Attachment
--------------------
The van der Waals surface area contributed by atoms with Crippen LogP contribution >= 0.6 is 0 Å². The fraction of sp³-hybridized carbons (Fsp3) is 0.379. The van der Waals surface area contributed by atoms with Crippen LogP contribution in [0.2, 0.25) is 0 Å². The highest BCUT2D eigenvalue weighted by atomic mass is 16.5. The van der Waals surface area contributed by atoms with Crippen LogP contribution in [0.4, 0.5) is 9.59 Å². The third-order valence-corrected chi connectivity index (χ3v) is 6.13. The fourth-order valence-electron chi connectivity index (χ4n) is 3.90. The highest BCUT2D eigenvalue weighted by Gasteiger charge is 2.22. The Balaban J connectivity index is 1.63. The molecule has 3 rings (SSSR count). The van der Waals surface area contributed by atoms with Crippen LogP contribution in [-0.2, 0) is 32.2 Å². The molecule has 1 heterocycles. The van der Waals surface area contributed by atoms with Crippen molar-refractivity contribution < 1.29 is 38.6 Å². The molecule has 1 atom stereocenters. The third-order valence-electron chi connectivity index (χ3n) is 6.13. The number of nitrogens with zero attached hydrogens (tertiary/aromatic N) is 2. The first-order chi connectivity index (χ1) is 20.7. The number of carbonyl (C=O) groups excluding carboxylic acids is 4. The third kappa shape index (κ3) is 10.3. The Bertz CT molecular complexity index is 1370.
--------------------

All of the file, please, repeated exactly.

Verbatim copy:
The van der Waals surface area contributed by atoms with Crippen LogP contribution >= 0.6 is 0 Å². The fraction of sp³-hybridized carbons (Fsp3) is 0.379. The van der Waals surface area contributed by atoms with Crippen LogP contribution in [0.2, 0.25) is 0 Å². The highest BCUT2D eigenvalue weighted by atomic mass is 16.5. The van der Waals surface area contributed by atoms with Crippen LogP contribution in [0.4, 0.5) is 9.59 Å². The third-order valence-corrected chi connectivity index (χ3v) is 6.13. The fourth-order valence-electron chi connectivity index (χ4n) is 3.90. The highest BCUT2D eigenvalue weighted by Gasteiger charge is 2.22. The Balaban J connectivity index is 1.63. The molecule has 3 rings (SSSR count). The van der Waals surface area contributed by atoms with Crippen LogP contribution in [-0.2, 0) is 32.2 Å². The molecule has 1 heterocycles. The van der Waals surface area contributed by atoms with Crippen molar-refractivity contribution < 1.29 is 38.6 Å². The molecule has 1 atom stereocenters. The third-order valence-electron chi connectivity index (χ3n) is 6.13. The number of nitrogens with zero attached hydrogens (tertiary/aromatic N) is 2. The first-order chi connectivity index (χ1) is 20.7. The number of carbonyl (C=O) groups excluding carboxylic acids is 4. The third kappa shape index (κ3) is 10.3. The Bertz CT molecular complexity index is 1370.